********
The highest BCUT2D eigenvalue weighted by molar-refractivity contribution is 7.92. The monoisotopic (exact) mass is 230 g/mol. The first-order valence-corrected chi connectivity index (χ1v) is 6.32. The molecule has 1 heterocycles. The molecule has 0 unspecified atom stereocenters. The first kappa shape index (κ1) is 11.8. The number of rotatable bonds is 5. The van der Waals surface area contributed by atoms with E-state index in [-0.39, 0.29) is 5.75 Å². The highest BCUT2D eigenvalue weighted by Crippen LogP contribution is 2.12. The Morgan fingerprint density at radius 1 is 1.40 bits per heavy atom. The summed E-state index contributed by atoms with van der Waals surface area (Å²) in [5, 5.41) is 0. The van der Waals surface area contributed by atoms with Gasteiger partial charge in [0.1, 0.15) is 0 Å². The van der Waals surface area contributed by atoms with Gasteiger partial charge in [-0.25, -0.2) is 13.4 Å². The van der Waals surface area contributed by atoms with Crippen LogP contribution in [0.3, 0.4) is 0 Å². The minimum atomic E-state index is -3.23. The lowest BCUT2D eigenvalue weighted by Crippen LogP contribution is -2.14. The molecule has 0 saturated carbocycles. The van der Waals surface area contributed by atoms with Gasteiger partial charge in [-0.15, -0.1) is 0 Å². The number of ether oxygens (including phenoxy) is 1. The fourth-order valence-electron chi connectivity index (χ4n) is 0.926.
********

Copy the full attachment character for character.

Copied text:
The highest BCUT2D eigenvalue weighted by molar-refractivity contribution is 7.92. The monoisotopic (exact) mass is 230 g/mol. The first-order valence-corrected chi connectivity index (χ1v) is 6.32. The molecule has 1 heterocycles. The molecule has 0 unspecified atom stereocenters. The first kappa shape index (κ1) is 11.8. The number of rotatable bonds is 5. The van der Waals surface area contributed by atoms with E-state index in [-0.39, 0.29) is 5.75 Å². The highest BCUT2D eigenvalue weighted by Crippen LogP contribution is 2.12. The Morgan fingerprint density at radius 1 is 1.40 bits per heavy atom. The summed E-state index contributed by atoms with van der Waals surface area (Å²) in [5, 5.41) is 0. The van der Waals surface area contributed by atoms with Gasteiger partial charge in [0.1, 0.15) is 0 Å². The van der Waals surface area contributed by atoms with Gasteiger partial charge in [-0.25, -0.2) is 13.4 Å². The van der Waals surface area contributed by atoms with Crippen LogP contribution in [0.3, 0.4) is 0 Å². The minimum atomic E-state index is -3.23. The lowest BCUT2D eigenvalue weighted by Crippen LogP contribution is -2.14. The molecule has 0 saturated carbocycles. The van der Waals surface area contributed by atoms with Gasteiger partial charge in [-0.15, -0.1) is 0 Å². The number of ether oxygens (including phenoxy) is 1. The fourth-order valence-electron chi connectivity index (χ4n) is 0.926.